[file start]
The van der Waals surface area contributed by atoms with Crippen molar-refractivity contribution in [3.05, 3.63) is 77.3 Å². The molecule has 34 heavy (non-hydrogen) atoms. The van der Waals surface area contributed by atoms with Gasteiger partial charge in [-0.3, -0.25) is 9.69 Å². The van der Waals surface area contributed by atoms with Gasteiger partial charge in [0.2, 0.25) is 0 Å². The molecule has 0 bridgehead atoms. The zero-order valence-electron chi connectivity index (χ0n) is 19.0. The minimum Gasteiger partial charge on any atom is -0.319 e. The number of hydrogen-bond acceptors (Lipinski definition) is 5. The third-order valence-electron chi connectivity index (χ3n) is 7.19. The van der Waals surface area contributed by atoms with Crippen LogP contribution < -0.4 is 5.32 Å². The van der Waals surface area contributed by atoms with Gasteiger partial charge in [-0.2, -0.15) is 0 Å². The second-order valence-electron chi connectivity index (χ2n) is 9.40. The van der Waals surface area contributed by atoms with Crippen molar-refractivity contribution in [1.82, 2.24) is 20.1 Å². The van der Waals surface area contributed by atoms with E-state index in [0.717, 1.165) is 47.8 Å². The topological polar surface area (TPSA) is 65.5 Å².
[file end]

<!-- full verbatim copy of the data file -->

The van der Waals surface area contributed by atoms with Crippen molar-refractivity contribution in [3.05, 3.63) is 77.3 Å². The molecule has 34 heavy (non-hydrogen) atoms. The van der Waals surface area contributed by atoms with Gasteiger partial charge in [-0.3, -0.25) is 9.69 Å². The van der Waals surface area contributed by atoms with Gasteiger partial charge in [0.2, 0.25) is 0 Å². The molecule has 0 bridgehead atoms. The zero-order valence-electron chi connectivity index (χ0n) is 19.0. The minimum Gasteiger partial charge on any atom is -0.319 e. The number of hydrogen-bond acceptors (Lipinski definition) is 5. The third-order valence-electron chi connectivity index (χ3n) is 7.19. The van der Waals surface area contributed by atoms with Crippen LogP contribution < -0.4 is 5.32 Å². The van der Waals surface area contributed by atoms with Gasteiger partial charge in [-0.2, -0.15) is 0 Å². The second-order valence-electron chi connectivity index (χ2n) is 9.40. The van der Waals surface area contributed by atoms with Crippen molar-refractivity contribution in [1.82, 2.24) is 20.1 Å². The van der Waals surface area contributed by atoms with E-state index in [0.717, 1.165) is 47.8 Å². The topological polar surface area (TPSA) is 65.5 Å².